Free Access
Issue
A&A
Volume 588, April 2016
Article Number A80
Number of page(s) 12
Section Planets and planetary systems
DOI https://doi.org/10.1051/0004-6361/201527834
Published online 22 March 2016

© ESO, 2016

1. Introduction

The ESA Rosetta spacecraft successfully arrived at, entered orbit around, and placed a lander upon comet 67P/Churyumov-Gerasimenko (hereafter 67P) in 2014. Observations from the onboard camera system OSIRIS measured the activity level of the comet between March and June, while the spacecraft was approaching but still outside of the coma (Tubiana et al. 2015). These observations showed that the comet was active, matching predictions based on previous orbits (Snodgrass et al. 2013), and displayed at least one small outburst during this time. Other remote sensing instruments detected gas in the coma (e.g. water detected by MIRO; Gulkis et al. 2015). Around orbit insertion in August 2014, Rosetta’s suite of in situ instruments started making measurements of the coma (Hässig et al. 2015; Nilsson et al. 2015), while OSIRIS was able to image individual coma grains (Rotundi et al. 2015). By this time, however, it was impossible to obtain images of the full extent of the coma from Rosetta’s cameras, and total activity measurements were easier to make from more distant observations.

In this paper we present results from the campaign of ground-based observations that supports the Rosetta mission, covering the Earth-based visibility period of the comet in 2014 (approximately from hibernation exit to landing). This campaign provides context observations, constraining the total activity and seeing the large-scale structure of the comet while Rosetta orbits within the very inner part of the coma. Our data comprise imaging (primarily in the R-band) to monitor the evolution of the coma and the total brightness of the comet and regular spectroscopic observations covering the UV and optical range, which are sensitive to the stronger comet emission bands (e.g. CN). The campaign includes observations from many telescopes1, but the largest data set in 2014, while the comet was faint and in southern skies, comes from the ESO VLT. Further observations were made using Gemini South and the Las Cumbres Global Telescope Network (LCOGT) robotic telescopes. Additional results on dust photometry, using observations with the Nordic Optical Telescope (NOT), were published by Zaprudin et al. (2015).

thumbnail Fig. 1

Orbit of 67P showing its position at the time of observations: FORS images (red), spectroscopy (green) and Gemini observations (blue).

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Table 1

Observations details – FORS R-band imaging.

Table 2

Spectroscopy observations.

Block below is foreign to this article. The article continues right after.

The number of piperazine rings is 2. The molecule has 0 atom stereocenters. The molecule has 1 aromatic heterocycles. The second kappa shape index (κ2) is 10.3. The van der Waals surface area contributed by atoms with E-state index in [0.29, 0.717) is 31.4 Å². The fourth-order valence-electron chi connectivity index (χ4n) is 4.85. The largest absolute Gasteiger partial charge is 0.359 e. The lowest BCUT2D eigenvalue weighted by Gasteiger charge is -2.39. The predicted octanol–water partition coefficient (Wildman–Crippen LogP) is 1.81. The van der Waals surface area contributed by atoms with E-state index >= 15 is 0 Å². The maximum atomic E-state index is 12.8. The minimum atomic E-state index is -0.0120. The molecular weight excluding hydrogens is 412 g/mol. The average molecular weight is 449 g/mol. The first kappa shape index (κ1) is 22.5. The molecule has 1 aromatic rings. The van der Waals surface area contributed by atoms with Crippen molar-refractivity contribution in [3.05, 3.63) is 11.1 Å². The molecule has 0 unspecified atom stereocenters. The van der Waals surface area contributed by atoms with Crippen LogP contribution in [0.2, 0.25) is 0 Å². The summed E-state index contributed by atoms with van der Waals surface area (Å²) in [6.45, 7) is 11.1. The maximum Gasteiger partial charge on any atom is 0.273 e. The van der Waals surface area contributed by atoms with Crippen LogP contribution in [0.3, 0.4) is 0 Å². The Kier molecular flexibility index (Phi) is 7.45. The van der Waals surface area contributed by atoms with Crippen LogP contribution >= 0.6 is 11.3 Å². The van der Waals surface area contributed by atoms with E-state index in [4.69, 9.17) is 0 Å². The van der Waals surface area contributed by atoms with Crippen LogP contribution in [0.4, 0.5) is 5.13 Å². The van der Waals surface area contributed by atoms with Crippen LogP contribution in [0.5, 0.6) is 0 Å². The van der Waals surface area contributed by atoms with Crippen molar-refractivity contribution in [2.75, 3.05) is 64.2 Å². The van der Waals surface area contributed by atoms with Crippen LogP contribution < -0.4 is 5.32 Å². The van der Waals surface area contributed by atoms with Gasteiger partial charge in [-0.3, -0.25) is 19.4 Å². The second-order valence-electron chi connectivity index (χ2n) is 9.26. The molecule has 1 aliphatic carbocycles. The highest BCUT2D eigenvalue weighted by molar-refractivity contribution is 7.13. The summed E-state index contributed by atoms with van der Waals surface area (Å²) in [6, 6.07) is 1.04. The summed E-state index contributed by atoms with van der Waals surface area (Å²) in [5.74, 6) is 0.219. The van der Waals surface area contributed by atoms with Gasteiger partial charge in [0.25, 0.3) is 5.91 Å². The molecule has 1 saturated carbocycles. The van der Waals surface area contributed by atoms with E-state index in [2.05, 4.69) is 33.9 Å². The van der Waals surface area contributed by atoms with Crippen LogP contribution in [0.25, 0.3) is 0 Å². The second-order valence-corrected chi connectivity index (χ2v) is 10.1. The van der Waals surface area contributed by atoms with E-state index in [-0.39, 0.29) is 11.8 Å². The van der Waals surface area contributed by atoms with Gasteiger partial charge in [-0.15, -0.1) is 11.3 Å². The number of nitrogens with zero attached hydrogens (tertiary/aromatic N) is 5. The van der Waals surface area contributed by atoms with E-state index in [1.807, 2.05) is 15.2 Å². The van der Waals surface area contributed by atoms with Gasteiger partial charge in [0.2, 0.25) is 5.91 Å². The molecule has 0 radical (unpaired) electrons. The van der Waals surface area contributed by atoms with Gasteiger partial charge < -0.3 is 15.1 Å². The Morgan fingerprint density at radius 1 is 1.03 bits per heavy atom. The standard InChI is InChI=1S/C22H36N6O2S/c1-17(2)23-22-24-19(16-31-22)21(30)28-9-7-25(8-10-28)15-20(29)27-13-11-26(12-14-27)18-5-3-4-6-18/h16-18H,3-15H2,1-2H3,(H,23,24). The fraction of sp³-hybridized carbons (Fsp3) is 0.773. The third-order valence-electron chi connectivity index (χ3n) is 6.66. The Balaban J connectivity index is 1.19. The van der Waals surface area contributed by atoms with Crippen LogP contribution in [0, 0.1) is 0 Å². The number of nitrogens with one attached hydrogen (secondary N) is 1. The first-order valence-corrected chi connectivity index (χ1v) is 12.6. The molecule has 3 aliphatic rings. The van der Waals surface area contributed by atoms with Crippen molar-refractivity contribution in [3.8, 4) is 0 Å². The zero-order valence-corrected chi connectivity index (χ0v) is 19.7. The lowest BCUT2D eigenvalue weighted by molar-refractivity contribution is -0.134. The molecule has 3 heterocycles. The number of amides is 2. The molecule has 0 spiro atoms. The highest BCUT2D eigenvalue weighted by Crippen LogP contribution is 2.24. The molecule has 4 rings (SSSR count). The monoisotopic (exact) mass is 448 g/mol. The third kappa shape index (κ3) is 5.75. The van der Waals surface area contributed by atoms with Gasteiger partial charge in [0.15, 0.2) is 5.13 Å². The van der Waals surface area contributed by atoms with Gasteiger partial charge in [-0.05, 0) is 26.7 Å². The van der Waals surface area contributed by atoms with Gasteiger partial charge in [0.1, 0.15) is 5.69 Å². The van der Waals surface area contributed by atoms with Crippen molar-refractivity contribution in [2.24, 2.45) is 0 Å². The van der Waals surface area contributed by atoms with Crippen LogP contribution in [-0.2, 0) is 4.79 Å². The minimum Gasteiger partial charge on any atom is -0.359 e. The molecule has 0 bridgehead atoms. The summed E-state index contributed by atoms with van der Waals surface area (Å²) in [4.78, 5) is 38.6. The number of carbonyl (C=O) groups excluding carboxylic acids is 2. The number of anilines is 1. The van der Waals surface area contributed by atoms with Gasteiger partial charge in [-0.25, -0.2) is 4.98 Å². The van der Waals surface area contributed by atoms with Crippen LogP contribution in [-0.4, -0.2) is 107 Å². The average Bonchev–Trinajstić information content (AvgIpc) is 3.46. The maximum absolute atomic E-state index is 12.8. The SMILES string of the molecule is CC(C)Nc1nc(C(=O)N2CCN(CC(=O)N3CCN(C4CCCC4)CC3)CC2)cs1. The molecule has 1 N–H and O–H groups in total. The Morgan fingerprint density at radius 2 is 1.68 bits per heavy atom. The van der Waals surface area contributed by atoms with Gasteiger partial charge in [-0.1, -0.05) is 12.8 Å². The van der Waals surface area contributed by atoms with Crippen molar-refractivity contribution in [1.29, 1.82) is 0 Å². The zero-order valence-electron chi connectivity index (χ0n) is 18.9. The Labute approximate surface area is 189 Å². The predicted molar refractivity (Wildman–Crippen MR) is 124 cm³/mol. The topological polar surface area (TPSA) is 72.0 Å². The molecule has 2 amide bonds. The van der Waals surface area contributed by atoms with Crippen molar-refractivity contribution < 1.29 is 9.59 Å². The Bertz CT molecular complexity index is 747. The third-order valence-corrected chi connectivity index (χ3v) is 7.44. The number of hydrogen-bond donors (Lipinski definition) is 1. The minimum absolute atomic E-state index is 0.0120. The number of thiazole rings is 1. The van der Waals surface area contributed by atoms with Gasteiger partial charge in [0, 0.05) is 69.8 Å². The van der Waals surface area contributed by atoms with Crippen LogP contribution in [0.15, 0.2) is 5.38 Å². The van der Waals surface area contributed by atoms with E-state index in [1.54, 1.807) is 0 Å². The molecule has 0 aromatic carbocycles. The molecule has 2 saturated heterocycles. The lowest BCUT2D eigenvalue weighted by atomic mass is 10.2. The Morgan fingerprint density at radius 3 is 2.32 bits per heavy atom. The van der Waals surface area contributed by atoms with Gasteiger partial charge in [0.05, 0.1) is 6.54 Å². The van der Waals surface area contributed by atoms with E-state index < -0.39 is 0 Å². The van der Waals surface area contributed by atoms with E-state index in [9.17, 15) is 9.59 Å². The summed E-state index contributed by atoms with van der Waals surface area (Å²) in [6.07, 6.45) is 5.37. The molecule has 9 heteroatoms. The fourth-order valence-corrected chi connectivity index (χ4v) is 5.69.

In Sect. 2 we describe the observations and data reduction, followed by a description of the results from photometry (total activity levels, comparison with predictions, sensitivity of ground-based observations to small outbursts) in Sect. 3. We then describe the spectroscopic results and implications for the gas content of the coma in Sect. 4, before comparing the ground-based results with those from Rosetta, and discussing the broader implications, in Sect. 5. The FORS images are also used, along with data from the OSIRIS cameras on Rosetta, to investigate the dust coma properties in more detail in a separate paper by Moreno et al. (2016).

2. Observations

The majority of observations were acquired with the 8 m ESO VLT and the FORS instrument (Appenzeller et al. 1998), in both imaging and spectroscopic mode. We also used the VLT X-Shooter instrument (Vernet et al. 2011) for spectroscopy around the time of the Philae landing, and the 8 m Gemini South telescope with GMOS (Hook et al. 2004) and Flamingos-2 (Eikenberry et al. 2004) instruments for imaging in griz and JHKs filters respectively. The position of the comet in its orbit at the time of these observations is shown in Fig. 1 – they cover the inbound portion of the orbit between 4.4 and 2.9 au. Finally, we obtained further broadband visible wavelength images (griz filters) with the LCOGT network of 1m telescopes (Brown et al. 2013).

2.1. VLT – FORS

Images were obtained using the R_Special filter and in the standard 2 × 2 binning mode (0.25′′/pixel), taken in service mode on most nights when possible, between the beginning of the visibility window in late February 2014 and the end of the window in November 2014. A log of observations is given in Table 1. Images were all taken with short (50 s) exposure times and sidereal tracking to allow subtraction of the crowded background star field using Difference Image Analysis (DIA – see Sect. 3).